Today I crossed paths with a deadbeat.
No, it's not the first time. Or the last. But it always surprises me when it happens. I have a pretty positive outlook on life, so it stings when I run into lousy people.
Let me be clear. When I say "deadbeat," here's who I'm talking about: Someone that knowingly owes you something but has no intention of delivering on that promise.
Deadbeats can crop up in a range of situations. In my recent case, it was financial. My company performed a service and this person(s) for whom we provided the service accepted those services with no intention of ever paying. When it was time for the bill to be paid, they claimed they didn't have the money to pay for it.
This is a classic case of "deadbeat," and yet every time I meet one, no matter how well I'm prepared for it, there are three varieties of disgust I always experience:
Disgust in Humanity
Most of us operate under the assumption that most people play by the rules and make promises in good faith. How on earth do these deadbeats get through life? How many other people have they wronged along the way?
Disgust in the Legal System
There is a reason movies like Man On Fire exist. Deadbeats capitalize on the fact that justice can be hard to come by. In my experience with my own business, I'm often owed just enough money that the time, cost and emotional toll of taking someone to court makes legal justice a losing proposition.
Disgust in Myself
A colleague I respect very much often says, "How you do anything is how you do everything." This applies to all of us -- deadbeats included. I often ask myself, "Why didn't I see this coming?" and regret ignoring the behavioral "red flags" I might have noticed.
I've been doing this long enough to know that 99% of people are good, honest souls; I'm not exaggerating that figure. People fall on hard times, funding dries up, and projects fall apart. There are a myriad of reasons someone might not be able to pay a bill or fulfill a promise. This is life, and we should all have the compassion to help others. But there's a key difference between deadbeats and good souls.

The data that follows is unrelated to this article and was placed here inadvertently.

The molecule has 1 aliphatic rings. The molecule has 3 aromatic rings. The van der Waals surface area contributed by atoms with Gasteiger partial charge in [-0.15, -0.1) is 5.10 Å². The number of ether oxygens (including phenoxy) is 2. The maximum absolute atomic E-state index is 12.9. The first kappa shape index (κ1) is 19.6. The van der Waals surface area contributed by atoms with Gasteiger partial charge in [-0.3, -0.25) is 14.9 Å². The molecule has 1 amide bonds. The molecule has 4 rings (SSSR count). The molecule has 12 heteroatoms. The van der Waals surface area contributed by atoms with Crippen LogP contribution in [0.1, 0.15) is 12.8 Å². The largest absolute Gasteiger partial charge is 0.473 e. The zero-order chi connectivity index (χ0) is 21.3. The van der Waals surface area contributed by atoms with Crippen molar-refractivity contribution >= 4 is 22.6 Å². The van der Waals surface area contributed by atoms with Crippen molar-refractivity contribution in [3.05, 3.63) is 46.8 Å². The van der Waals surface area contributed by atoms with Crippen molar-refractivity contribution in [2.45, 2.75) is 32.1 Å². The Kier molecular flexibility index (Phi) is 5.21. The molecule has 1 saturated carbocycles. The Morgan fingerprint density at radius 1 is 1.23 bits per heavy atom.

Good souls communicate the truth even when it's uncomfortable for them to do so. They are specific and proactive in planning to right the situation, no matter how long it will take. They are embarrassed, show humility, and take great pride in ensuring their reputation isn't harmed no matter how hard that may be.
In the spirit of my aforementioned positive outlook, I'd like to search for the silver lining. Here are the three best things about deadbeats:
Deadbeats Have A Short Shelf Life
You often don't see the same deadbeat twice. Since most people live and die by their reputation, these deadbeats have short shelf lives in their professional and social circles and only survive by jumping around from group to group.
Deadbeats Strengthen Your Process
Call it the Kelly Clarkson Principle (by way of Nietzsche): "What doesn't kill you makes you stronger." Nothing makes you want to take stock of your internal processes more than an unexpected breach of conduct. Whether you take a moment to reevaluate your deposit policy or adjust contract language, you can use an encounter with a deadbeat to protect yourself in the future.
Deadbeats Incentivize Loyalty
Don't get me wrong; I love working with new people, new projects, new blood! But, nothing makes me more appreciative of longtime, loyal partners than dealing with a deadbeat. I always walk away from a deadbeat with even greater respect and immense appreciation for all the "good eggs" I am privileged to know and work with.
...In my next article, I'll be publishing the names of deadbeats I've met over the years. Imagine that?